So what you are proposing is it was possible before the first sin that people lived for more than a few days and did not sin. Likewise it is possible after the first sin for people to live for more than a few days and not sin. Do I understand you correctly?
George’s comment seems to say it is impossible to live a sinless life.
Eastern Orthodox theologians say that even though people have Free Will (including Adam), the frailty of flesh is so pronounced that Adam sinned very soon.
The human inclination to sin is not because of one decision by Adam… but because, like Adam, we have bodies that are too difficult to discipline in the face of all the ways of sin.
Indeed I do ! @Bill_II, the longer one lives, the more likely he will make a sin.
Why is this so difficult to accept? Would we expect something more from an evolution of Homo sapien rooted in the rest of the animal kingdom?
What separates us from the rest of the animals is Moral Agency. Some appear to argue that Moral Agency is what Adam and Eve injected into the human gene pool. I’m not a huge fan of the concept, but I think it is workable.
I was raised Southern Baptist but I have come to agree with your position.
Hey I agree with you. Put down the bat. I was responding to Antoine’s statement. He keeps saying people can live a sinless life.
I believe what got injected into the human line was whatever it was that lead to behaviorally modern humans. Genetic or epigenetic who knows. It might even be just the development of complex language. But this is the point (or more like a wide gray line) at which we became separate from the rest of the animal family and had to potential to be image bearers. If you wish you could say Adam and Eve were responsible, but I don’t think so.
What makes it workable is the language we use to express the important concepts. We can readily accept that evolution in the biosphere has proceeded through a combination of competition and cooperation. Wolves cooperate in hunting as a pack, which promotes their survival as a species, but they do not knowingly care about the survival of their prey. As the canine line evolved into dogs, they ‘learned’ that if they cooperated with humans they ended up better fed. Eventually they ‘learned’ that if they cared for humans, becoming watch dogs for them and their domestic stock, they themselves were better cared for and eventually loved. So the concepts of love and consideration could emerge in in raw, survival-of- the fittest’ evolution. The balance, however, favored selfishness.
As soon as Homo sapiens was gifted with moral agency–Mind and Conscience–it changed the Game of Life completely. As St. Paul put it, “We have become a New Creation.” Or at least we have been invited to. How was this Invitation sent? Probably NOT through a mutation (or sequence of them) to the Homo sapiens DNA. Apparently it spreads through transmissible ideas. I prefer the term borrowed from Teilhard-- Noogenes. Some prefer Dawkin’s term, Memes. At any rate, it is evolution in the Noosphere–“Cultural evolution”–which should be our greatest concern for the future.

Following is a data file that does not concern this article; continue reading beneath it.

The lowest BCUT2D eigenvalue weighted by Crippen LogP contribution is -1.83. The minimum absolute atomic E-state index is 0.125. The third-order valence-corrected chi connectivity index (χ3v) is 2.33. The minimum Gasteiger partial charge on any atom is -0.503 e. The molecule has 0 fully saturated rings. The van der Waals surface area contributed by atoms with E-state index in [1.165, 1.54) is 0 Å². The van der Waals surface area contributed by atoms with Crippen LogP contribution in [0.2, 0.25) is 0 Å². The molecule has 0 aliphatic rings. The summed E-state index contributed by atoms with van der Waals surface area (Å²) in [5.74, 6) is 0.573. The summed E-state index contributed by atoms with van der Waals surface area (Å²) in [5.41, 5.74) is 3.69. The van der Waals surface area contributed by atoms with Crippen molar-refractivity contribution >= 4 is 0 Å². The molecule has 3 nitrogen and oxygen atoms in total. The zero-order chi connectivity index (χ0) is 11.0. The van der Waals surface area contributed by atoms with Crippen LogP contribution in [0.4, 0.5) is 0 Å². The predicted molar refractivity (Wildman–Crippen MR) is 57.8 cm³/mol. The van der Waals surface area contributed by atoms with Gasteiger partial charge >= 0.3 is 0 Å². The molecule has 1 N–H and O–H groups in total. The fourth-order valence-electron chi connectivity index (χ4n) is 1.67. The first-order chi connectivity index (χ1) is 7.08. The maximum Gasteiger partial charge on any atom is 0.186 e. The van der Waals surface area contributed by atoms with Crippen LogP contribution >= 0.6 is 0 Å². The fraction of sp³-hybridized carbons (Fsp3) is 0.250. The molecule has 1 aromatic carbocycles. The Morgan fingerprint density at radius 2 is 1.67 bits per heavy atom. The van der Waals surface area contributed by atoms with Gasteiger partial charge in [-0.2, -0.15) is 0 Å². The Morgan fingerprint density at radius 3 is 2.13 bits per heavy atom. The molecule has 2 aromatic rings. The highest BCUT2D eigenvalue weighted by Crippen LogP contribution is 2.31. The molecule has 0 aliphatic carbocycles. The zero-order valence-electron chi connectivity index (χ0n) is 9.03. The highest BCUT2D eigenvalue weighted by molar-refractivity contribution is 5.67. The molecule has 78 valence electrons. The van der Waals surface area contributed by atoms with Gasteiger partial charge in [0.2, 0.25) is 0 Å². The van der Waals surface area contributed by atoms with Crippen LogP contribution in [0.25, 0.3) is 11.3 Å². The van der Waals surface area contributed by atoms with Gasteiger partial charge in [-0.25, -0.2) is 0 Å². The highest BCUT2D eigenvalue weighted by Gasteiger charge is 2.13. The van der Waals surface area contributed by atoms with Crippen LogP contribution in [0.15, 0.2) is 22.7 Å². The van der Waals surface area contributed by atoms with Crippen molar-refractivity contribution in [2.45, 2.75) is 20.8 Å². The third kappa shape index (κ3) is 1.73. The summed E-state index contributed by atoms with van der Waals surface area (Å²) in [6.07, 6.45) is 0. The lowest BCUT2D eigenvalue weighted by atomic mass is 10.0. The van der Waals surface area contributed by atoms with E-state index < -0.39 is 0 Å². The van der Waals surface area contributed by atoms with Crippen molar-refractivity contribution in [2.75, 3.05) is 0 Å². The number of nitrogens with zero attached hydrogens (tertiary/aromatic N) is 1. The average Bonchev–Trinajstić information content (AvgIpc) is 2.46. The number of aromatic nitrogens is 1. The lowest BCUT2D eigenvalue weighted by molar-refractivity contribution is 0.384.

You understand me correctly.
My reason for this is that if I sin, the alternative that I do not sin is a possible story in God’s mind, otherwise God would be the author of sin, and this is absurd.
Nonetheless I state also that:
After the first sin in human history it is much more difficult for humans to live a sinless life than before the first sin.
The reason for this is:
So Bill is right stating that:
For this I can advance also Biblical evidence:
In the Old Testament: Melchizedek.
In the New Testament: “The All-holy Mother of God”, according to Eastern Orthodox Patriarch Bartholomew I:
“she succeeded, through the grace of God, in sanctifying herself in Christ and making herself worthy of becoming the house of God, as God wants all us human beings to become.”
For her to do this is equivalent to calling her a goddess. I like it. Keep the theme going… but don’t expect the Protestants in the room to applaud.
Melchizedek is thought to be an appearance of Jesus in the OT. He was worshiped by Abraham to indicate He was divine and human. See Hebrews 7.
I agree that Melchizedek was an appearance. However it would have been awkward for Jesus to appear before having been born.
Thus Melchizedek is an appearance of another human who:
Lived before Abraham;
Was without father or mother, without genealogy, without beginning of days or end of life (Hebrews 7:3);
Was like the Son of God (Hebrews 7:3), and this implies he was seeing the Son of God like he is (1 John 3:2).
it seems you claim that Adam and Eve could have sinned without being responsible.
Di I understand you correctly?